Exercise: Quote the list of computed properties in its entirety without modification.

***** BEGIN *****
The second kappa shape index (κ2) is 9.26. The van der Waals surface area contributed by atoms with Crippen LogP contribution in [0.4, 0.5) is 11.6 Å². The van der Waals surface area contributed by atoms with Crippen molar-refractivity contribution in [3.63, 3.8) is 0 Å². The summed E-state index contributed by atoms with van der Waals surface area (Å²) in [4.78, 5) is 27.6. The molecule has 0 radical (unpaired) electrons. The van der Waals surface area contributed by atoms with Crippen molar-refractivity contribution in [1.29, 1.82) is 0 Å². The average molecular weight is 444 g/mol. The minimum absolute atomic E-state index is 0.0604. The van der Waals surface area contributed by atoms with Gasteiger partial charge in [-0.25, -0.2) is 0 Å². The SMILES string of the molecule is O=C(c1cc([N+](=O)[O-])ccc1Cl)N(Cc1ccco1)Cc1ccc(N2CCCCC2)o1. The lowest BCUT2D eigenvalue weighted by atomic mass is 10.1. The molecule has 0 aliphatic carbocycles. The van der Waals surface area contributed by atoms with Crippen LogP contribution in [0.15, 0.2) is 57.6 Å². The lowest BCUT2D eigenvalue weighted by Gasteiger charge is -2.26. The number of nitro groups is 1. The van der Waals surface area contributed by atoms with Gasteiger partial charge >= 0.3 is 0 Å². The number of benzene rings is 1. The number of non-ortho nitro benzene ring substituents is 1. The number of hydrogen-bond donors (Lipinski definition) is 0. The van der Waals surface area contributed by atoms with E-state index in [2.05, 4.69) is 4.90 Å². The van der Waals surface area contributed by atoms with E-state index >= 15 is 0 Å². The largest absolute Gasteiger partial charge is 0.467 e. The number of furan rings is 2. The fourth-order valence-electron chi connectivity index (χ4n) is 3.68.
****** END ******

The second kappa shape index (κ2) is 9.26. The van der Waals surface area contributed by atoms with Crippen LogP contribution in [0.4, 0.5) is 11.6 Å². The van der Waals surface area contributed by atoms with Crippen molar-refractivity contribution in [3.63, 3.8) is 0 Å². The summed E-state index contributed by atoms with van der Waals surface area (Å²) in [4.78, 5) is 27.6. The molecule has 0 radical (unpaired) electrons. The van der Waals surface area contributed by atoms with Crippen molar-refractivity contribution in [1.29, 1.82) is 0 Å². The average molecular weight is 444 g/mol. The minimum absolute atomic E-state index is 0.0604. The van der Waals surface area contributed by atoms with Gasteiger partial charge in [-0.25, -0.2) is 0 Å². The SMILES string of the molecule is O=C(c1cc([N+](=O)[O-])ccc1Cl)N(Cc1ccco1)Cc1ccc(N2CCCCC2)o1. The lowest BCUT2D eigenvalue weighted by atomic mass is 10.1. The molecule has 0 aliphatic carbocycles. The van der Waals surface area contributed by atoms with Crippen LogP contribution in [0.15, 0.2) is 57.6 Å². The lowest BCUT2D eigenvalue weighted by Gasteiger charge is -2.26. The number of nitro groups is 1. The van der Waals surface area contributed by atoms with Gasteiger partial charge >= 0.3 is 0 Å². The number of benzene rings is 1. The number of non-ortho nitro benzene ring substituents is 1. The number of hydrogen-bond donors (Lipinski definition) is 0. The van der Waals surface area contributed by atoms with E-state index in [2.05, 4.69) is 4.90 Å². The van der Waals surface area contributed by atoms with E-state index >= 15 is 0 Å². The largest absolute Gasteiger partial charge is 0.467 e. The number of furan rings is 2. The fourth-order valence-electron chi connectivity index (χ4n) is 3.68.